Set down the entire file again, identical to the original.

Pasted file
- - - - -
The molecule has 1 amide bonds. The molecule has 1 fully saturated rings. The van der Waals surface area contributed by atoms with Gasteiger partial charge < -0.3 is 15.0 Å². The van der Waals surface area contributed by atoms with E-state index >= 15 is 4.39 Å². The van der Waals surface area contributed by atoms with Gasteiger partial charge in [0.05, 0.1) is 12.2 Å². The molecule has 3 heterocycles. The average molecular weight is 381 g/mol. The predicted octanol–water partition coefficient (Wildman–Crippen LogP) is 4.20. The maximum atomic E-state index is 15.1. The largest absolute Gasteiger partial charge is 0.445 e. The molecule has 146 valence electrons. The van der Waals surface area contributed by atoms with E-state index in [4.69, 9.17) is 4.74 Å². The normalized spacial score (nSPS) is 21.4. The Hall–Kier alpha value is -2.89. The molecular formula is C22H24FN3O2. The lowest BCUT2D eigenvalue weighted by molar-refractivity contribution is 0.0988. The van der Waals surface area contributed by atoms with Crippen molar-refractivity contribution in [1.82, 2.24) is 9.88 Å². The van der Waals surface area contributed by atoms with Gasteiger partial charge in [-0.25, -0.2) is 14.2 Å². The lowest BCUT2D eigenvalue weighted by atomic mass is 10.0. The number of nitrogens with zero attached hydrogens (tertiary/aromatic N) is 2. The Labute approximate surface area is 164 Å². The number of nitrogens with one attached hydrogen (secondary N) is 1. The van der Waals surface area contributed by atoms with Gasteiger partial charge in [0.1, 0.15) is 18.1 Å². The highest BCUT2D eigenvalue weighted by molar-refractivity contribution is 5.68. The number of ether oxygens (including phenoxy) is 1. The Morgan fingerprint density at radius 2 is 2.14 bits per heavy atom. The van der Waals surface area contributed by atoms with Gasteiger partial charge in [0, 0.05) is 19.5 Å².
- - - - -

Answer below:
The molecule has 1 amide bonds. The molecule has 1 fully saturated rings. The van der Waals surface area contributed by atoms with Gasteiger partial charge < -0.3 is 15.0 Å². The van der Waals surface area contributed by atoms with E-state index >= 15 is 4.39 Å². The van der Waals surface area contributed by atoms with Gasteiger partial charge in [0.05, 0.1) is 12.2 Å². The molecule has 3 heterocycles. The average molecular weight is 381 g/mol. The predicted octanol–water partition coefficient (Wildman–Crippen LogP) is 4.20. The maximum atomic E-state index is 15.1. The largest absolute Gasteiger partial charge is 0.445 e. The molecule has 146 valence electrons. The van der Waals surface area contributed by atoms with E-state index in [4.69, 9.17) is 4.74 Å². The normalized spacial score (nSPS) is 21.4. The Hall–Kier alpha value is -2.89. The molecular formula is C22H24FN3O2. The lowest BCUT2D eigenvalue weighted by molar-refractivity contribution is 0.0988. The van der Waals surface area contributed by atoms with Crippen molar-refractivity contribution in [1.82, 2.24) is 9.88 Å². The van der Waals surface area contributed by atoms with Gasteiger partial charge in [-0.25, -0.2) is 14.2 Å². The lowest BCUT2D eigenvalue weighted by atomic mass is 10.0. The number of nitrogens with zero attached hydrogens (tertiary/aromatic N) is 2. The Labute approximate surface area is 164 Å². The number of nitrogens with one attached hydrogen (secondary N) is 1. The van der Waals surface area contributed by atoms with Gasteiger partial charge in [0.1, 0.15) is 18.1 Å². The highest BCUT2D eigenvalue weighted by molar-refractivity contribution is 5.68. The number of ether oxygens (including phenoxy) is 1. The Morgan fingerprint density at radius 2 is 2.14 bits per heavy atom. The van der Waals surface area contributed by atoms with Gasteiger partial charge in [0, 0.05) is 19.5 Å².